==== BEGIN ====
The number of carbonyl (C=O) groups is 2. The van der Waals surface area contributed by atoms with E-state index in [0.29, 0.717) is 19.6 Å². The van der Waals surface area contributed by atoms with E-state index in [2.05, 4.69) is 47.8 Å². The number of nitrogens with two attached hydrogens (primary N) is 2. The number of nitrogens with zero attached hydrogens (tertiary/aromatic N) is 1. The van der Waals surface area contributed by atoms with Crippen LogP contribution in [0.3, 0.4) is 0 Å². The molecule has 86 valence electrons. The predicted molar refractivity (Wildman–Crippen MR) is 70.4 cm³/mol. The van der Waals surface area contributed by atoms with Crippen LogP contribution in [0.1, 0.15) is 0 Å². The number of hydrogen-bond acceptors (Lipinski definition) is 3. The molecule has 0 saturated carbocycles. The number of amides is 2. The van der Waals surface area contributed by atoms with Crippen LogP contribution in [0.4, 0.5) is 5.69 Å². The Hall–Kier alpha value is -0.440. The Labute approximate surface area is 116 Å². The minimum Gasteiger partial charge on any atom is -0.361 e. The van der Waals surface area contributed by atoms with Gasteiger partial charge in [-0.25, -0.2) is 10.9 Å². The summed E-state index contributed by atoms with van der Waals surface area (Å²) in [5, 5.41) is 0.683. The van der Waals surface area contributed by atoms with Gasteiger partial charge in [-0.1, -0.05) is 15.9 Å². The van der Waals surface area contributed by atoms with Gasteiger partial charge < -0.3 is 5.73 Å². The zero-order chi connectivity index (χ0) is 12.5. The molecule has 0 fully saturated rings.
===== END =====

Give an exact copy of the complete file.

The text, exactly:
The number of carbonyl (C=O) groups is 2. The van der Waals surface area contributed by atoms with E-state index in [0.29, 0.717) is 19.6 Å². The van der Waals surface area contributed by atoms with E-state index in [2.05, 4.69) is 47.8 Å². The number of nitrogens with two attached hydrogens (primary N) is 2. The number of nitrogens with zero attached hydrogens (tertiary/aromatic N) is 1. The van der Waals surface area contributed by atoms with Crippen LogP contribution in [0.3, 0.4) is 0 Å². The molecule has 86 valence electrons. The predicted molar refractivity (Wildman–Crippen MR) is 70.4 cm³/mol. The van der Waals surface area contributed by atoms with Crippen LogP contribution in [0.1, 0.15) is 0 Å². The number of hydrogen-bond acceptors (Lipinski definition) is 3. The molecule has 0 saturated carbocycles. The number of amides is 2. The van der Waals surface area contributed by atoms with Crippen LogP contribution in [0.4, 0.5) is 5.69 Å². The Hall–Kier alpha value is -0.440. The Labute approximate surface area is 116 Å². The minimum Gasteiger partial charge on any atom is -0.361 e. The van der Waals surface area contributed by atoms with Gasteiger partial charge in [-0.25, -0.2) is 10.9 Å². The summed E-state index contributed by atoms with van der Waals surface area (Å²) in [5, 5.41) is 0.683. The van der Waals surface area contributed by atoms with Gasteiger partial charge in [-0.1, -0.05) is 15.9 Å². The van der Waals surface area contributed by atoms with Gasteiger partial charge < -0.3 is 5.73 Å². The zero-order chi connectivity index (χ0) is 12.5. The molecule has 0 fully saturated rings.